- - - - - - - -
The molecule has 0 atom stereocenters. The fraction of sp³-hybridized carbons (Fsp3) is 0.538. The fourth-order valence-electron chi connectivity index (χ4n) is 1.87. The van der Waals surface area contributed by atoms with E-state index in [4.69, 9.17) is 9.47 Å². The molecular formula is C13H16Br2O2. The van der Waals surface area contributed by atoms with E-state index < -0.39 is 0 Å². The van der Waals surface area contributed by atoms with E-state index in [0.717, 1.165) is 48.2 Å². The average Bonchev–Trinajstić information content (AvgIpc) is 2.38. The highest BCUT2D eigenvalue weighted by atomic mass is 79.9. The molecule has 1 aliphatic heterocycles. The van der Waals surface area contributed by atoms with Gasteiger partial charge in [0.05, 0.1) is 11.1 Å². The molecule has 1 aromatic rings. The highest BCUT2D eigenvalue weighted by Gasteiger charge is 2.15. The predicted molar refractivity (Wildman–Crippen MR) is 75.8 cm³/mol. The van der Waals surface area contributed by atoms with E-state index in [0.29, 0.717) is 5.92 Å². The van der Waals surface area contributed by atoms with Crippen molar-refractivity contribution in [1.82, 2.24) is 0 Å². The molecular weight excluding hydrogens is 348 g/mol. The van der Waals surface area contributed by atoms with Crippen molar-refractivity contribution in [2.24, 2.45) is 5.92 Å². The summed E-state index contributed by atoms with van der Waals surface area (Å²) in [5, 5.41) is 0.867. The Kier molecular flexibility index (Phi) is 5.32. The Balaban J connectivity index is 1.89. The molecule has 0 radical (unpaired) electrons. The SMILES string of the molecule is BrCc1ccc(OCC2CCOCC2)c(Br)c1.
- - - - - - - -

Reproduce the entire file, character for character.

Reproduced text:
The molecule has 0 atom stereocenters. The fraction of sp³-hybridized carbons (Fsp3) is 0.538. The fourth-order valence-electron chi connectivity index (χ4n) is 1.87. The van der Waals surface area contributed by atoms with E-state index in [4.69, 9.17) is 9.47 Å². The molecular formula is C13H16Br2O2. The van der Waals surface area contributed by atoms with E-state index < -0.39 is 0 Å². The van der Waals surface area contributed by atoms with E-state index in [0.717, 1.165) is 48.2 Å². The average Bonchev–Trinajstić information content (AvgIpc) is 2.38. The highest BCUT2D eigenvalue weighted by atomic mass is 79.9. The molecule has 1 aliphatic heterocycles. The van der Waals surface area contributed by atoms with Gasteiger partial charge in [0.05, 0.1) is 11.1 Å². The molecule has 1 aromatic rings. The highest BCUT2D eigenvalue weighted by Gasteiger charge is 2.15. The predicted molar refractivity (Wildman–Crippen MR) is 75.8 cm³/mol. The van der Waals surface area contributed by atoms with E-state index in [0.29, 0.717) is 5.92 Å². The van der Waals surface area contributed by atoms with Crippen molar-refractivity contribution in [1.82, 2.24) is 0 Å². The molecular weight excluding hydrogens is 348 g/mol. The van der Waals surface area contributed by atoms with Crippen molar-refractivity contribution in [2.24, 2.45) is 5.92 Å². The summed E-state index contributed by atoms with van der Waals surface area (Å²) in [5, 5.41) is 0.867. The Kier molecular flexibility index (Phi) is 5.32. The Balaban J connectivity index is 1.89. The molecule has 0 radical (unpaired) electrons. The SMILES string of the molecule is BrCc1ccc(OCC2CCOCC2)c(Br)c1.